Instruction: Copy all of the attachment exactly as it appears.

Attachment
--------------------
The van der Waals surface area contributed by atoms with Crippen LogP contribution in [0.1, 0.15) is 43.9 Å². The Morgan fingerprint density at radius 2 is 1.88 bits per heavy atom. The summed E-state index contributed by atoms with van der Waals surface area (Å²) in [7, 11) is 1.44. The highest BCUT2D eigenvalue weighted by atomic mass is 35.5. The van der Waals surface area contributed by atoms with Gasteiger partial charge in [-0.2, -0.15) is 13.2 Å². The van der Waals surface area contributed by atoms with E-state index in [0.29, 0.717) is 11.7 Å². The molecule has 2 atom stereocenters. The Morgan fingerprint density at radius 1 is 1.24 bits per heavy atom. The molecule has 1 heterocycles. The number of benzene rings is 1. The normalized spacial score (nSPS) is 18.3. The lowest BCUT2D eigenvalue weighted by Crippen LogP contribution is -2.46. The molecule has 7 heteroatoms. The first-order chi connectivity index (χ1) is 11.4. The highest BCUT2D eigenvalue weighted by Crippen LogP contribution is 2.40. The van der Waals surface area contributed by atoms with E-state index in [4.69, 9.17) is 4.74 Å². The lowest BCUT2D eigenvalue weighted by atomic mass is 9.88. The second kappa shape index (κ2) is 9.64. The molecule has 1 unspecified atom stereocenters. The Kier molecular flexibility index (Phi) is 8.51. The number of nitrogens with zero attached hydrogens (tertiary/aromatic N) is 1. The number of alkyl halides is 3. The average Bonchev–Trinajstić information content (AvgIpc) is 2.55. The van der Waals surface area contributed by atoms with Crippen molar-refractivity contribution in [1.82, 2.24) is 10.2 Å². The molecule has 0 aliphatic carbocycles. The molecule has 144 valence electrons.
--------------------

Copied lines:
The van der Waals surface area contributed by atoms with Crippen LogP contribution in [0.1, 0.15) is 43.9 Å². The Morgan fingerprint density at radius 2 is 1.88 bits per heavy atom. The summed E-state index contributed by atoms with van der Waals surface area (Å²) in [7, 11) is 1.44. The highest BCUT2D eigenvalue weighted by atomic mass is 35.5. The van der Waals surface area contributed by atoms with Gasteiger partial charge in [-0.2, -0.15) is 13.2 Å². The van der Waals surface area contributed by atoms with E-state index in [0.29, 0.717) is 11.7 Å². The molecule has 2 atom stereocenters. The Morgan fingerprint density at radius 1 is 1.24 bits per heavy atom. The molecule has 1 heterocycles. The number of benzene rings is 1. The normalized spacial score (nSPS) is 18.3. The lowest BCUT2D eigenvalue weighted by Crippen LogP contribution is -2.46. The molecule has 7 heteroatoms. The first-order chi connectivity index (χ1) is 11.4. The highest BCUT2D eigenvalue weighted by Crippen LogP contribution is 2.40. The van der Waals surface area contributed by atoms with E-state index in [4.69, 9.17) is 4.74 Å². The lowest BCUT2D eigenvalue weighted by atomic mass is 9.88. The second kappa shape index (κ2) is 9.64. The molecule has 1 unspecified atom stereocenters. The Kier molecular flexibility index (Phi) is 8.51. The number of nitrogens with zero attached hydrogens (tertiary/aromatic N) is 1. The number of alkyl halides is 3. The average Bonchev–Trinajstić information content (AvgIpc) is 2.55. The van der Waals surface area contributed by atoms with Crippen molar-refractivity contribution in [1.82, 2.24) is 10.2 Å². The molecule has 0 aliphatic carbocycles. The molecule has 144 valence electrons.